Chemical Engineering is about making stuff.

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Rotifers are tiny animals that survive against all the odds. They are also known for not having had sex for 80 million years.   2010

Prof Alan Tunnacliffe tests their super-powers by draining 90% of the water in their microscopic bodies, heats them to boiling point and freezes them in liquid nitrogen.

Latest news

Powering Apollo 11: the fuel cell that took us to the moon

18 July 2019

As we celebrate the 50th anniversary of the moon landings, find out about the little known invention that made the voyage possible.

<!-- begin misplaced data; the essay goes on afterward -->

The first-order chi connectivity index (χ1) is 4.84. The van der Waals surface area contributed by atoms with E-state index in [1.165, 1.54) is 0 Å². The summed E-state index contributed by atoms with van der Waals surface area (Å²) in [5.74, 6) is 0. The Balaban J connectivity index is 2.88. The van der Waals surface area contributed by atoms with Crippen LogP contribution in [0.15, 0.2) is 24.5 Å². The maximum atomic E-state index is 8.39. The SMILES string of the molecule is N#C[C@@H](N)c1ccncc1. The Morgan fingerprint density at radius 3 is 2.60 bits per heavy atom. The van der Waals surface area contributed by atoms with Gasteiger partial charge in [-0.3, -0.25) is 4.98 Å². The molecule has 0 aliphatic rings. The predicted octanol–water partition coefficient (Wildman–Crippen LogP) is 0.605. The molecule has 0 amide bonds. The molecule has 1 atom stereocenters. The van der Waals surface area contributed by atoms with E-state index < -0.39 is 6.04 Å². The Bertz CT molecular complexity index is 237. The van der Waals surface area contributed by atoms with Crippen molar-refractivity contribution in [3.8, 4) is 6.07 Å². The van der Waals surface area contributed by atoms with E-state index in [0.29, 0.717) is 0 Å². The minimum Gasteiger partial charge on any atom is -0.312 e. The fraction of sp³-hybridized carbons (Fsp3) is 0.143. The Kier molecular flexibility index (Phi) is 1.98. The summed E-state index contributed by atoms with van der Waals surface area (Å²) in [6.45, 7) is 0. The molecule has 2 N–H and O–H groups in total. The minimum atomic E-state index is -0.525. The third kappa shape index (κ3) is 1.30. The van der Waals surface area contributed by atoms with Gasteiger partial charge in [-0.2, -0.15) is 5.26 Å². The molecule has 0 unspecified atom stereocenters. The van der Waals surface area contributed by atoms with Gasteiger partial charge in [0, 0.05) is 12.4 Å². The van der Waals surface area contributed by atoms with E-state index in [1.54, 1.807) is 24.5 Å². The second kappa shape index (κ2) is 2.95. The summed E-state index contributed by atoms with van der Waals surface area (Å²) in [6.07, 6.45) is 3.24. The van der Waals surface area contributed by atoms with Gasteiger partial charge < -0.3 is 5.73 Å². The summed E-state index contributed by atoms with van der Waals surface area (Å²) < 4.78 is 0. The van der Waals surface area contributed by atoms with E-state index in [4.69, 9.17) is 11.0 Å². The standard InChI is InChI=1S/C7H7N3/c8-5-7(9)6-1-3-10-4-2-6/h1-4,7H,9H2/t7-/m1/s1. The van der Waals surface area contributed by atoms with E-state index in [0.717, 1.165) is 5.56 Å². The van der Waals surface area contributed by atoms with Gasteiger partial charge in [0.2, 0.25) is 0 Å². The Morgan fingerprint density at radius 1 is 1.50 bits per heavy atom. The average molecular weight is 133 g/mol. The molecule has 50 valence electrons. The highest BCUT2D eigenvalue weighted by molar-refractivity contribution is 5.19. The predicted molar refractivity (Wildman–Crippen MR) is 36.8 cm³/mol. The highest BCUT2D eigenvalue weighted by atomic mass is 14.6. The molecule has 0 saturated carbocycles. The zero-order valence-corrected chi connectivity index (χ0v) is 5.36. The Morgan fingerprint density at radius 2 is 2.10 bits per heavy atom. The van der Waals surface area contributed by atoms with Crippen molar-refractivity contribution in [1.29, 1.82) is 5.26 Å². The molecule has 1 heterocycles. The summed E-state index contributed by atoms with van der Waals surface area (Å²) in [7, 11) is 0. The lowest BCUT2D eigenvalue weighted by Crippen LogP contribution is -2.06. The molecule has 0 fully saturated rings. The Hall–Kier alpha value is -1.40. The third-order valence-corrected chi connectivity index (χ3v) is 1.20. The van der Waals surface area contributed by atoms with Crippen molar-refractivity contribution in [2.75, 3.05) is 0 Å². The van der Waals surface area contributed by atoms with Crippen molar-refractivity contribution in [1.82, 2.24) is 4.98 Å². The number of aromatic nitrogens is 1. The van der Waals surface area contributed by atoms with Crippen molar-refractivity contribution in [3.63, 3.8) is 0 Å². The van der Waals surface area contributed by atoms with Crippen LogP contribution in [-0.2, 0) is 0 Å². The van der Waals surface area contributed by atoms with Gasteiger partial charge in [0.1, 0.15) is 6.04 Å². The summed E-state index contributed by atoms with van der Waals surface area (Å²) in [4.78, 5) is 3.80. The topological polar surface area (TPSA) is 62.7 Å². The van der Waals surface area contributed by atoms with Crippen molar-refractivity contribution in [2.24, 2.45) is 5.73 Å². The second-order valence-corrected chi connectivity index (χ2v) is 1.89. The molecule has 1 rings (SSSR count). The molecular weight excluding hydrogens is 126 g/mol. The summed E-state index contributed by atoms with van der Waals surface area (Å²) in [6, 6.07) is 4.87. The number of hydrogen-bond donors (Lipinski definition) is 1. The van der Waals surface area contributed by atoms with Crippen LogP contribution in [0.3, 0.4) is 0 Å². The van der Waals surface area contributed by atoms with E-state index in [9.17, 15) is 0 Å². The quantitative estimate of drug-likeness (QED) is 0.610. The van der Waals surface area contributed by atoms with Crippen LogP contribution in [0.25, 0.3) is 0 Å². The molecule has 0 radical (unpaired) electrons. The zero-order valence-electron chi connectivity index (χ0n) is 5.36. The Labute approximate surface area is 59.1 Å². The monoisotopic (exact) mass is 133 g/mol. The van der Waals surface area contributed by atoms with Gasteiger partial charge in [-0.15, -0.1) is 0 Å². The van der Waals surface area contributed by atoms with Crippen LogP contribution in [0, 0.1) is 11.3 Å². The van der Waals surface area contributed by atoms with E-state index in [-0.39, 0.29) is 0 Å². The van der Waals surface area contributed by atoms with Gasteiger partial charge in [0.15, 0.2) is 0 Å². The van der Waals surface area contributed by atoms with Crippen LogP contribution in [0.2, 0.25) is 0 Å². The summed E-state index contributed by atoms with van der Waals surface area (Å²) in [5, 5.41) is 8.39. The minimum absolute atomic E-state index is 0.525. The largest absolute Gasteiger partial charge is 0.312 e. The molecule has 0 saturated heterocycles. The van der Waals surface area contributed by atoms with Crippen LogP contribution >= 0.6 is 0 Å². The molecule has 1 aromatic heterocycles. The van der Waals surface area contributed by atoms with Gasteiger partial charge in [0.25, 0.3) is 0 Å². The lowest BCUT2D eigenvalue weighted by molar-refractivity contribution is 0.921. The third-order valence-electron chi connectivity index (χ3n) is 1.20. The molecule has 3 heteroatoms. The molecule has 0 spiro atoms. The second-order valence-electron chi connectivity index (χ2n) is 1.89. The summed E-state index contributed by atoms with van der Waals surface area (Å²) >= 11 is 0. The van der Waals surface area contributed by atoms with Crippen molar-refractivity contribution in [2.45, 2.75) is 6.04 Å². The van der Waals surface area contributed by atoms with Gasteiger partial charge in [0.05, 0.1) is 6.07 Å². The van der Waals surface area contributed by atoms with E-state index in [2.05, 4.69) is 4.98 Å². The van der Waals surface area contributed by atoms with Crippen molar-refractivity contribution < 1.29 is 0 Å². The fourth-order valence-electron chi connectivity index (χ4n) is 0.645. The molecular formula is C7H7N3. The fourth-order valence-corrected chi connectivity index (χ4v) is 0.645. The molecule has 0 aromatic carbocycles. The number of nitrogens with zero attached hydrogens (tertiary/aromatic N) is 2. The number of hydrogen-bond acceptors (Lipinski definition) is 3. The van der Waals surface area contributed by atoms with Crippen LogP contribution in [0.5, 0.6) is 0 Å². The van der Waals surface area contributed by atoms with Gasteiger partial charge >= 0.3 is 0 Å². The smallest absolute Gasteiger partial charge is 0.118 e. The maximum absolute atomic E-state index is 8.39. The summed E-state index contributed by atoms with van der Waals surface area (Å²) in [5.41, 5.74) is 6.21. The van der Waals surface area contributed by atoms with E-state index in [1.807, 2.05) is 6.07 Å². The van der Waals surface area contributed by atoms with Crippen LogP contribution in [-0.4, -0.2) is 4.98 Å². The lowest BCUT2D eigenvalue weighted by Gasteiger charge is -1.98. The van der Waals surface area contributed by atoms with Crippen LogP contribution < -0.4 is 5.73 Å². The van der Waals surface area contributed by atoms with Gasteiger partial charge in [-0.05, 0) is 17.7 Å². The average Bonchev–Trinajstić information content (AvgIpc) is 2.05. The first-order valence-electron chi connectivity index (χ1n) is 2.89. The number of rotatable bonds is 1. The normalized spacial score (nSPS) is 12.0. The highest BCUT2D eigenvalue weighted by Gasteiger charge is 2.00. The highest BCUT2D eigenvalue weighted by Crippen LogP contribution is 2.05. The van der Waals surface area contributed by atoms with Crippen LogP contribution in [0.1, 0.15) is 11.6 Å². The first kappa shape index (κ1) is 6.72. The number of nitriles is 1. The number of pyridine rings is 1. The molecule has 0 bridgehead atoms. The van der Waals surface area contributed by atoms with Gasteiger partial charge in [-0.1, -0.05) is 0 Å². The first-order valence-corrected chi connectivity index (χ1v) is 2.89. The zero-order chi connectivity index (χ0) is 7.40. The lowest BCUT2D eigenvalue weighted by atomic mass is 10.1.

Africans in STEM conference: opportunities and challenges

15 July 2019

The first Africans in STEM symposium held on 28 June 2019 in our department was aimed at celebrating African voices and ideas in STEM.

Annual conference highlights diverse impact of department research

4 July 2019

Our department Research Conference took place from 25-26 June, bringing together researchers from across the department, wider university, external institutions and industry.